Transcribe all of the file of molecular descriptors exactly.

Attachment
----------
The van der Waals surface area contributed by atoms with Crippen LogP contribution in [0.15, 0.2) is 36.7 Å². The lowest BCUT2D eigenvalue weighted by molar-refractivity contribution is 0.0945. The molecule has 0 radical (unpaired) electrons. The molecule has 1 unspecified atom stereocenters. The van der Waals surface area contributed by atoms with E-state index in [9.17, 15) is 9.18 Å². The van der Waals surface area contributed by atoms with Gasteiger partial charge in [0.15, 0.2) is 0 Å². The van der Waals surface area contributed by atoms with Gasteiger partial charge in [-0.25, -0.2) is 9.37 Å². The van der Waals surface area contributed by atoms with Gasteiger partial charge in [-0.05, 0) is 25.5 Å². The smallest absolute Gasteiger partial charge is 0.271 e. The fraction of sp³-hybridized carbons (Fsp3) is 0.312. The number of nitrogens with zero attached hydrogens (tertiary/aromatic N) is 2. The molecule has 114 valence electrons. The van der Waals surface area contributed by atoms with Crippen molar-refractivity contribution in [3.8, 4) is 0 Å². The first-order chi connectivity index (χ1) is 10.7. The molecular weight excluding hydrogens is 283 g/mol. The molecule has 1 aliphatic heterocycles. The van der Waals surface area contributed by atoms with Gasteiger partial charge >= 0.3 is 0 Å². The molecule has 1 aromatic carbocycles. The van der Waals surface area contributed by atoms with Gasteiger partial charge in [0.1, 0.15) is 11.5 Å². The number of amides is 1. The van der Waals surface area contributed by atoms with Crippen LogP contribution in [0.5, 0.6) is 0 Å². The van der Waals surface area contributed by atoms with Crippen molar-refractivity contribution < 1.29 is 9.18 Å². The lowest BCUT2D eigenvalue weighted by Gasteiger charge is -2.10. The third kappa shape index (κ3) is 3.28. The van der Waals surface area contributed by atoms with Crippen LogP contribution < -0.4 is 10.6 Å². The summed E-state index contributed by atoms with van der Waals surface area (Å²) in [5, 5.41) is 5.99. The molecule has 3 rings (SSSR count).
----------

The van der Waals surface area contributed by atoms with Crippen LogP contribution in [0.15, 0.2) is 36.7 Å². The lowest BCUT2D eigenvalue weighted by molar-refractivity contribution is 0.0945. The molecule has 0 radical (unpaired) electrons. The molecule has 1 unspecified atom stereocenters. The van der Waals surface area contributed by atoms with E-state index in [9.17, 15) is 9.18 Å². The van der Waals surface area contributed by atoms with Gasteiger partial charge in [0.15, 0.2) is 0 Å². The van der Waals surface area contributed by atoms with Gasteiger partial charge in [-0.25, -0.2) is 9.37 Å². The van der Waals surface area contributed by atoms with Gasteiger partial charge in [-0.05, 0) is 25.5 Å². The smallest absolute Gasteiger partial charge is 0.271 e. The fraction of sp³-hybridized carbons (Fsp3) is 0.312. The number of nitrogens with zero attached hydrogens (tertiary/aromatic N) is 2. The molecule has 114 valence electrons. The van der Waals surface area contributed by atoms with Crippen molar-refractivity contribution in [3.8, 4) is 0 Å². The first-order chi connectivity index (χ1) is 10.7. The molecular weight excluding hydrogens is 283 g/mol. The molecule has 1 aliphatic heterocycles. The van der Waals surface area contributed by atoms with Gasteiger partial charge >= 0.3 is 0 Å². The molecule has 1 aromatic carbocycles. The van der Waals surface area contributed by atoms with Gasteiger partial charge in [0.1, 0.15) is 11.5 Å². The number of amides is 1. The van der Waals surface area contributed by atoms with Crippen LogP contribution in [0.5, 0.6) is 0 Å². The van der Waals surface area contributed by atoms with Crippen molar-refractivity contribution < 1.29 is 9.18 Å². The lowest BCUT2D eigenvalue weighted by Gasteiger charge is -2.10. The third kappa shape index (κ3) is 3.28. The van der Waals surface area contributed by atoms with Crippen LogP contribution < -0.4 is 10.6 Å². The summed E-state index contributed by atoms with van der Waals surface area (Å²) in [5, 5.41) is 5.99. The molecule has 3 rings (SSSR count).